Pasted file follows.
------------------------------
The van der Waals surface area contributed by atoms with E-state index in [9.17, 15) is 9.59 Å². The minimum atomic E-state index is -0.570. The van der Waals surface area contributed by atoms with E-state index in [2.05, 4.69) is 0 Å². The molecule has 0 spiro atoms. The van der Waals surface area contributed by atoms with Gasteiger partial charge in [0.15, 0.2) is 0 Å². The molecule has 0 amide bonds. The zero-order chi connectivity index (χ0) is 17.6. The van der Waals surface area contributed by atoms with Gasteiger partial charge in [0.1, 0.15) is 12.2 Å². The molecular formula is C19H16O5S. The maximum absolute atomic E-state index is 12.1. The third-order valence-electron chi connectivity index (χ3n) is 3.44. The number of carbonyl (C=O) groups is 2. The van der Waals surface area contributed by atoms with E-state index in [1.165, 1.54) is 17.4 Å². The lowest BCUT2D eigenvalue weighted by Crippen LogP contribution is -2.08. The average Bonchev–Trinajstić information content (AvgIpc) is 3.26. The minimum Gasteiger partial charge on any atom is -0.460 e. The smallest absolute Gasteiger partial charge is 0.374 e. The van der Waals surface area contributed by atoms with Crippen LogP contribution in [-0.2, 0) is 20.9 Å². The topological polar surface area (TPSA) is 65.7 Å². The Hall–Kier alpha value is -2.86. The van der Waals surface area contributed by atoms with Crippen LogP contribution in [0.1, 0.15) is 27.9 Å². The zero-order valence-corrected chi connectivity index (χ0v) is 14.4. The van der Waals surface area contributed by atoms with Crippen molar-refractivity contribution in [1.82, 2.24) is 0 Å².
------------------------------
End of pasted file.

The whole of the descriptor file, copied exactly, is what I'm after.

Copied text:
The van der Waals surface area contributed by atoms with E-state index in [9.17, 15) is 9.59 Å². The minimum atomic E-state index is -0.570. The van der Waals surface area contributed by atoms with E-state index in [2.05, 4.69) is 0 Å². The molecule has 0 spiro atoms. The van der Waals surface area contributed by atoms with Gasteiger partial charge in [0.15, 0.2) is 0 Å². The molecule has 0 amide bonds. The zero-order chi connectivity index (χ0) is 17.6. The van der Waals surface area contributed by atoms with Gasteiger partial charge in [0.1, 0.15) is 12.2 Å². The molecular formula is C19H16O5S. The maximum absolute atomic E-state index is 12.1. The third-order valence-electron chi connectivity index (χ3n) is 3.44. The number of carbonyl (C=O) groups is 2. The van der Waals surface area contributed by atoms with E-state index in [1.165, 1.54) is 17.4 Å². The lowest BCUT2D eigenvalue weighted by Crippen LogP contribution is -2.08. The average Bonchev–Trinajstić information content (AvgIpc) is 3.26. The minimum Gasteiger partial charge on any atom is -0.460 e. The smallest absolute Gasteiger partial charge is 0.374 e. The van der Waals surface area contributed by atoms with Crippen LogP contribution in [-0.2, 0) is 20.9 Å². The topological polar surface area (TPSA) is 65.7 Å². The Hall–Kier alpha value is -2.86. The van der Waals surface area contributed by atoms with Crippen LogP contribution in [0.1, 0.15) is 27.9 Å². The zero-order valence-corrected chi connectivity index (χ0v) is 14.4. The van der Waals surface area contributed by atoms with Crippen molar-refractivity contribution in [1.82, 2.24) is 0 Å².